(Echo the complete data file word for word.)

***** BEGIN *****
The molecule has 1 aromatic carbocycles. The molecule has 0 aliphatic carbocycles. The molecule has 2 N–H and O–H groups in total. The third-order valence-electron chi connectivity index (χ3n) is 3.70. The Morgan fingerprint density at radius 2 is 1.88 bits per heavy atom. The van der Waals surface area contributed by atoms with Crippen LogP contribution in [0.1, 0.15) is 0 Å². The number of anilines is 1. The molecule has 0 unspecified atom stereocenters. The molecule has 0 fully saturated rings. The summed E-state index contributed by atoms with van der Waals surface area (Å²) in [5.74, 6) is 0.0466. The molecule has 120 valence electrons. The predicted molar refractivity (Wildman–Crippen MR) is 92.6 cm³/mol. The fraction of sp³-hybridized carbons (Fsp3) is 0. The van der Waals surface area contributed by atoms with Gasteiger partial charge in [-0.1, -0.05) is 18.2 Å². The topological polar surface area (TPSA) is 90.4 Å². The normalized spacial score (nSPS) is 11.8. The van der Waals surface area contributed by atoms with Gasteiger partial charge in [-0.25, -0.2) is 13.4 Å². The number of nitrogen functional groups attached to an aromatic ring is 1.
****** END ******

The molecule has 1 aromatic carbocycles. The molecule has 0 aliphatic carbocycles. The molecule has 2 N–H and O–H groups in total. The third-order valence-electron chi connectivity index (χ3n) is 3.70. The Morgan fingerprint density at radius 2 is 1.88 bits per heavy atom. The van der Waals surface area contributed by atoms with Crippen LogP contribution in [0.1, 0.15) is 0 Å². The number of anilines is 1. The molecule has 0 unspecified atom stereocenters. The molecule has 0 fully saturated rings. The summed E-state index contributed by atoms with van der Waals surface area (Å²) in [5.74, 6) is 0.0466. The molecule has 120 valence electrons. The predicted molar refractivity (Wildman–Crippen MR) is 92.6 cm³/mol. The fraction of sp³-hybridized carbons (Fsp3) is 0. The van der Waals surface area contributed by atoms with Gasteiger partial charge in [-0.1, -0.05) is 18.2 Å². The topological polar surface area (TPSA) is 90.4 Å². The normalized spacial score (nSPS) is 11.8. The van der Waals surface area contributed by atoms with Gasteiger partial charge in [-0.25, -0.2) is 13.4 Å². The number of nitrogen functional groups attached to an aromatic ring is 1.